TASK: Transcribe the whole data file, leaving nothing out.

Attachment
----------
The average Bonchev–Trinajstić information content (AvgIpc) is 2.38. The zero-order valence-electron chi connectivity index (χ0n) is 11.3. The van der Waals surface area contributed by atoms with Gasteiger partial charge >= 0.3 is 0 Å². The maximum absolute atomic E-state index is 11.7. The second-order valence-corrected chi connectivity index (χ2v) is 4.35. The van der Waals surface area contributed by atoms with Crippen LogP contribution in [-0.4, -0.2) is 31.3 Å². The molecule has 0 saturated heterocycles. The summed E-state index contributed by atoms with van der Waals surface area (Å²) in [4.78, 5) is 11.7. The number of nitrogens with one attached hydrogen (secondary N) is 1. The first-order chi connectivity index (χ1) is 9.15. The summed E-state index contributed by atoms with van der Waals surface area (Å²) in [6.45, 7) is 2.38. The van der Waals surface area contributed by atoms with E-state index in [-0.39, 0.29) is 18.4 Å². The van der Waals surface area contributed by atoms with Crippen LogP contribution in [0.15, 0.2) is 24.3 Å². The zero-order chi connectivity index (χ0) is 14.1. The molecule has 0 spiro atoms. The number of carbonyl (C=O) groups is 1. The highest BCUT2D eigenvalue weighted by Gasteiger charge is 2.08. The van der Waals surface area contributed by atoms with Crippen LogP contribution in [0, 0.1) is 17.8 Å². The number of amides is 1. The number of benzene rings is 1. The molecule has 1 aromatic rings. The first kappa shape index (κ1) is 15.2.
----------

The average Bonchev–Trinajstić information content (AvgIpc) is 2.38. The zero-order valence-electron chi connectivity index (χ0n) is 11.3. The van der Waals surface area contributed by atoms with Gasteiger partial charge >= 0.3 is 0 Å². The maximum absolute atomic E-state index is 11.7. The second-order valence-corrected chi connectivity index (χ2v) is 4.35. The van der Waals surface area contributed by atoms with Crippen LogP contribution in [-0.4, -0.2) is 31.3 Å². The molecule has 0 saturated heterocycles. The summed E-state index contributed by atoms with van der Waals surface area (Å²) in [4.78, 5) is 11.7. The number of nitrogens with one attached hydrogen (secondary N) is 1. The first-order chi connectivity index (χ1) is 9.15. The summed E-state index contributed by atoms with van der Waals surface area (Å²) in [6.45, 7) is 2.38. The van der Waals surface area contributed by atoms with E-state index in [-0.39, 0.29) is 18.4 Å². The van der Waals surface area contributed by atoms with Crippen LogP contribution in [0.15, 0.2) is 24.3 Å². The zero-order chi connectivity index (χ0) is 14.1. The molecule has 0 spiro atoms. The number of carbonyl (C=O) groups is 1. The highest BCUT2D eigenvalue weighted by Gasteiger charge is 2.08. The van der Waals surface area contributed by atoms with Crippen LogP contribution in [0, 0.1) is 17.8 Å². The number of amides is 1. The number of benzene rings is 1. The molecule has 1 aromatic rings. The first kappa shape index (κ1) is 15.2.